For his Washington Post blog, intrepid journalist and UCLA grad Ezra Klein spoke to a member of an endangered species: a Wall Street recruit from Harvard.
What is it like to be a member of an elite (albeit dying) breed? Ezra Klein gives us the scoop.
According to the “accidental banker,” an anonymous Harvard alum, the way to grow up fast is by heading to Wall Street. The mysterious banker “focused on history and government and political philosophy” at Harvard (does that mean Social Studies?), landed a summer internship at Goldman after junior year, and then promptly returned to Goldman after graduating (that’s a story we haven’t heard before).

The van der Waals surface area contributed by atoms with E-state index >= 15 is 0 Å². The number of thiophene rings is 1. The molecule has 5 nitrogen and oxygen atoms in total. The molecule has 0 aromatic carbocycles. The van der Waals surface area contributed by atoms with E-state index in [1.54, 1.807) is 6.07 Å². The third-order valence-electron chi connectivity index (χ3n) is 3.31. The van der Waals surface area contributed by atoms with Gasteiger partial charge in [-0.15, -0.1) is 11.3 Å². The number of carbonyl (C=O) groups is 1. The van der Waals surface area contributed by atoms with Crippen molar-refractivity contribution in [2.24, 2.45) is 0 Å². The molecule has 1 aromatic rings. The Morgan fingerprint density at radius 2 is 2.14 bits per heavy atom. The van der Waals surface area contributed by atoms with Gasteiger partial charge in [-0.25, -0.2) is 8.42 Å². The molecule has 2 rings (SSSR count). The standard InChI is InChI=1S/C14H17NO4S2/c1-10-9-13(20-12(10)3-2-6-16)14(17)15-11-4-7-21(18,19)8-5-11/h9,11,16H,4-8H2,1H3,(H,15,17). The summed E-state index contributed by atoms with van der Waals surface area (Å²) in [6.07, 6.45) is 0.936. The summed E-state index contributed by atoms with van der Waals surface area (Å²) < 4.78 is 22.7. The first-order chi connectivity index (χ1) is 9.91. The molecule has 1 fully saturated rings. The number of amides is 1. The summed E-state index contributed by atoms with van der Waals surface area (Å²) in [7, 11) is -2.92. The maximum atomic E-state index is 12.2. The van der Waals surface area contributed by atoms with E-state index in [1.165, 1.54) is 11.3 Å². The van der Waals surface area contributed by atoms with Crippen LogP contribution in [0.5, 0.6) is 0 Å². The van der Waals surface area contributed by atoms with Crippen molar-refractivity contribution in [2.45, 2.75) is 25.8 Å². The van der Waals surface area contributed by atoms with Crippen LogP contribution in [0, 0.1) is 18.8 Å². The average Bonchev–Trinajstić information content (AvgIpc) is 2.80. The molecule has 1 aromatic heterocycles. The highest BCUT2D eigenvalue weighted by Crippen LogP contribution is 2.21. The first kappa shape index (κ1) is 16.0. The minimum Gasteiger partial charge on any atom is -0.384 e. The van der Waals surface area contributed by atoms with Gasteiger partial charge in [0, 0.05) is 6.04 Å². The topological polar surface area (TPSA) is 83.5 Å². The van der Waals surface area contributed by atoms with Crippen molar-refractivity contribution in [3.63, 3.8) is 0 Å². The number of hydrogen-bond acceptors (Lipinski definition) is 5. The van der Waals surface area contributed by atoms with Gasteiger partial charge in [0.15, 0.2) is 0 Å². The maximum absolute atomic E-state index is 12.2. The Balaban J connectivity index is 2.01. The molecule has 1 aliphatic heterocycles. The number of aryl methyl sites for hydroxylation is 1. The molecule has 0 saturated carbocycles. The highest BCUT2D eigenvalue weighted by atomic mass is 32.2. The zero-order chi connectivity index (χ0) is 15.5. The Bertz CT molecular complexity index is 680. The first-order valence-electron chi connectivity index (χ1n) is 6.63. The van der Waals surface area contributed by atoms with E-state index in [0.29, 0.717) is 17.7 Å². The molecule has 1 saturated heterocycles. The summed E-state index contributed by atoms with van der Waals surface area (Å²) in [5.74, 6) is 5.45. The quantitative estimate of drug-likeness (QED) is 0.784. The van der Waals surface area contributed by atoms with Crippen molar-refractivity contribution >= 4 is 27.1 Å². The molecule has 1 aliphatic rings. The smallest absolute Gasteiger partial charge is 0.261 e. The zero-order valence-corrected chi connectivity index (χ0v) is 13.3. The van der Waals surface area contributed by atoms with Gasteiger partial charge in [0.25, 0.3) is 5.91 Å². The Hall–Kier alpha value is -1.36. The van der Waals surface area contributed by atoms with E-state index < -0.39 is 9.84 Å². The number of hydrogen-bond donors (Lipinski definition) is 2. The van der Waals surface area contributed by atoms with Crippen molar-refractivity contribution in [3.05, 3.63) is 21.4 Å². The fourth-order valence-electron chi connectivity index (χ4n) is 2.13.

The banker says that it is appealing to have a job lined up in September of senior year, a hefty salary, and the opportunity to build skills that can be used in other sectors.
Of course, Wall Street comes with its own fair share of sacrifices, the alum says. “These aren't the types of things you grow up dreaming of doing, but you wear a business suit, you meet clients. It's a way of growing up very quickly.”
So what makes these kids so obnoxious?
“People on Wall Street work very hard and they feel they chose this path because there was a reward promised to them. And now, when it's being taken away from them, they get very angry."
Photo courtesy of Michael Daddino/CC BY 2.0